The guiding of light: A new metamaterial device steers beams along complex pathways

July 31, 2009
Boston College researchers report developing a device that can bend light along complex pathways. An illustration shows a simulated electromagnetic wave propagation. Guided by a set of instructions delivered by the device, the wave curves around the profile of the eastern US while behaving as if traveling in a straight line. Credit: Optics Express

Using a composite metamaterial to deliver a complex set of instructions to a beam of light, Boston College physicists have created a device to guide electromagnetic waves around objects such as the corner of a building or the profile of the eastern seaboard.

As directed by the researchers' novel device, these beams continue to behave as if traveling in a straight line. In one computer simulation, Assistant Professor of Physics Willie J. Padilla and researcher Nathan Landy revealed the device could steer a beam of along the boundary of the US, stretching from Michigan to Maine, down the seaboard, around Florida and into the Louisiana bayou, according to research published in the research journal .

The researchers accomplished their feat by developing a much more precise set of instructions, which create a grid-like roadmap capable of twisting and turning a beam of light around objects or space. Their discovery is an extension of earlier metamaterial "cloaking" techniques, which have conjured up images of the Harry Potter character disappearing beneath his invisibility cloak.

Padilla and Landy report developing a space-mapping technique that delivers greater precision and efficiency guiding light along pathways that previously were too complex to sustain - from 90-degree angles to the rugged coastal profile of Maine. Furthermore, they've built this new device using relatively common dielectric materials, such as silicon.

"Our method combines the novel effects of transformational optics with the practicality of dielectric construction," Padilla and Landy report. "We show that our structures are capable of guiding light in an almost arbitrary fashion over an unprecedented range of frequencies."

The discovery builds upon a decade-long revolution in electromagnetics brought about by the emergence of . Constructed from artificial composites, metamaterials have exhibited effects such as directing light at a negative index of refraction.

Researchers have combined metamaterials with artificial optical devices - also known as transformational optics - to demonstrate the "" effect, essentially directing light around a space and effectively masking its existence. In addition, other researchers have used a method known as quasi-conformal mapping and very complex metamaterials to issue a somewhat imprecise set of instructions that create another space-cloaking effect.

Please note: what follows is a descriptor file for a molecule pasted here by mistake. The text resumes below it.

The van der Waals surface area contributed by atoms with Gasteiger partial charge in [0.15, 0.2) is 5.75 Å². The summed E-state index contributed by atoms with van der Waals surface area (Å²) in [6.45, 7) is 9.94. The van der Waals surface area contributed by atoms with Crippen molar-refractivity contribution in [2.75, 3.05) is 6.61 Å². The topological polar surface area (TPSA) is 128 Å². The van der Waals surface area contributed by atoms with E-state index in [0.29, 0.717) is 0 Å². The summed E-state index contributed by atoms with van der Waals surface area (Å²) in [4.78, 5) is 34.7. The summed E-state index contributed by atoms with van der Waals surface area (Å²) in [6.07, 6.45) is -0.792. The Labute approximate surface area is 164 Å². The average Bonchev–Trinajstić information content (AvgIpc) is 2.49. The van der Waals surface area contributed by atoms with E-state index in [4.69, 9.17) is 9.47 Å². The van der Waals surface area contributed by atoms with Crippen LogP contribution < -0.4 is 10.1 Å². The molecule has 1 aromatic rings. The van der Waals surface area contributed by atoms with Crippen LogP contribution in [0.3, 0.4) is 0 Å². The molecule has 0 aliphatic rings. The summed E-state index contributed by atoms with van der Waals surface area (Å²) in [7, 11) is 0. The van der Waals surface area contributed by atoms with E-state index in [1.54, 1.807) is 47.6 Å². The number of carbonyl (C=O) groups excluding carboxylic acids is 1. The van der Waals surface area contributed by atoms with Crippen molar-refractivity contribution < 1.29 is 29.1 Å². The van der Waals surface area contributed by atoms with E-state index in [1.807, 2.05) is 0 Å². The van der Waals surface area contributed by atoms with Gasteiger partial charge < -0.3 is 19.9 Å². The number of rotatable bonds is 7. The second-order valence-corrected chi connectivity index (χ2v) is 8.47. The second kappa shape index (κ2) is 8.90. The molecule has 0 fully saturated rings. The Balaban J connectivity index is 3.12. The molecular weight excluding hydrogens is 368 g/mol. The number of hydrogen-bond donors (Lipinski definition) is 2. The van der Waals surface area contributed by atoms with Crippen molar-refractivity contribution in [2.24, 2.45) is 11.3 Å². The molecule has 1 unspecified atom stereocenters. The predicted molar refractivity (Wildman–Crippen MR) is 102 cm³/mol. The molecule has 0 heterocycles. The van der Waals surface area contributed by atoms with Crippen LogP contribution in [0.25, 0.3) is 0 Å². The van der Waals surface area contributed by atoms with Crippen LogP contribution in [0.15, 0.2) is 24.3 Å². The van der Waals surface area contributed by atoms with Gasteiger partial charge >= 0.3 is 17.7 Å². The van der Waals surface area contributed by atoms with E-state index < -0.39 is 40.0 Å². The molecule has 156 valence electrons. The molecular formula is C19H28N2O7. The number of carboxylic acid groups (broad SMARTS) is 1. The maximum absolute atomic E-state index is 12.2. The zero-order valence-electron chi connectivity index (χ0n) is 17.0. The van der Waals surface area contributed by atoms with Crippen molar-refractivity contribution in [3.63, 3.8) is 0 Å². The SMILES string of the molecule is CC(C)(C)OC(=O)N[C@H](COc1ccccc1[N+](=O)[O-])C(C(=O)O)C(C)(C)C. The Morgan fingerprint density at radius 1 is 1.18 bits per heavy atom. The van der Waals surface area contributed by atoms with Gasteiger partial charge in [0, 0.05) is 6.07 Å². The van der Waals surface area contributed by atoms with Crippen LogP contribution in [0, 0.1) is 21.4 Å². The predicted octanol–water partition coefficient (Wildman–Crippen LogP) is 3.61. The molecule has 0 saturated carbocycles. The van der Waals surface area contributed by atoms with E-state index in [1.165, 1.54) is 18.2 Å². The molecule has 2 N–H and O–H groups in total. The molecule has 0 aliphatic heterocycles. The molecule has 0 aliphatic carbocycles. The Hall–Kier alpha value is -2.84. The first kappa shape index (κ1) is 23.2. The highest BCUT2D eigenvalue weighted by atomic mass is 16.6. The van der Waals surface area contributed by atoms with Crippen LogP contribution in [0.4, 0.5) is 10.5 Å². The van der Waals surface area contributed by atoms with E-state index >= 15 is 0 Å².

Source: Boston College (news : web)

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mvg
2.3 / 5 (3) Jul 31, 2009
"effectively masking its existence."



Now masking the entire Eastern Seaboard might be a bit much--maybe they could go for a smaller goal, like masking Jersey City. (That would be an improvement!)
MorganW
2.7 / 5 (3) Jul 31, 2009
to be sure I understand, can this physically mask tangible objects - such as people or machines? And does it only apply to visible light or does it render invisibility to other spectrums (i.e. radar, UV, etc)?
Anyone
5 / 5 (1) Jul 31, 2009
Famous last words:

"My computer SAID it would work!!"
gmurphy
5 / 5 (1) Aug 01, 2009
MorganW, the work described here is concerned with channelling light, not invisibility. Invisibility (as we know it today) attempts to mask objects by allowing light to flow around their surface, rather than reflect off their surface. This work appears to investigate the plausibility of redirecting light around an arbitrary path, the ultimate mirage
otto1923
5 / 5 (1) Aug 01, 2009
"Also known as 'Project Rainbow', the Philadelphia Experiment was allegedly conducted by the U.S. Navy in 1943, as part of the military's initiative to render one of their ships invisible. The incident is said to have occurred at Philadelphia, Pennsylvania's Naval Shipyard on the USS Eldridge in front of witnesses who claim that the ship was invisible for a brief period. The U.S. Navy, however, denies that the experiment occurred.

"There are various contradictory reports surrounding the Philadelphia Experiment... The most widely-told version of events is that test phases of the experiment first occurred during the summer of 1943 when the USS Eldridge first achieved partial invisibility. On 28 October 1943, the ship not only achieved complete invisibility, according to reports, but also teleported to Norfolk..."

-I dont know about you all but I'm getting a little nervous ...
ThomasS
1 / 5 (2) Aug 03, 2009
Invisibility devices will never be a reality.
MorganW
3 / 5 (2) Aug 03, 2009
Is this how the aliens avoid our detection? Admit it - you were thinking it! :)
Birthmark
not rated yet Aug 20, 2009
Very interesting.

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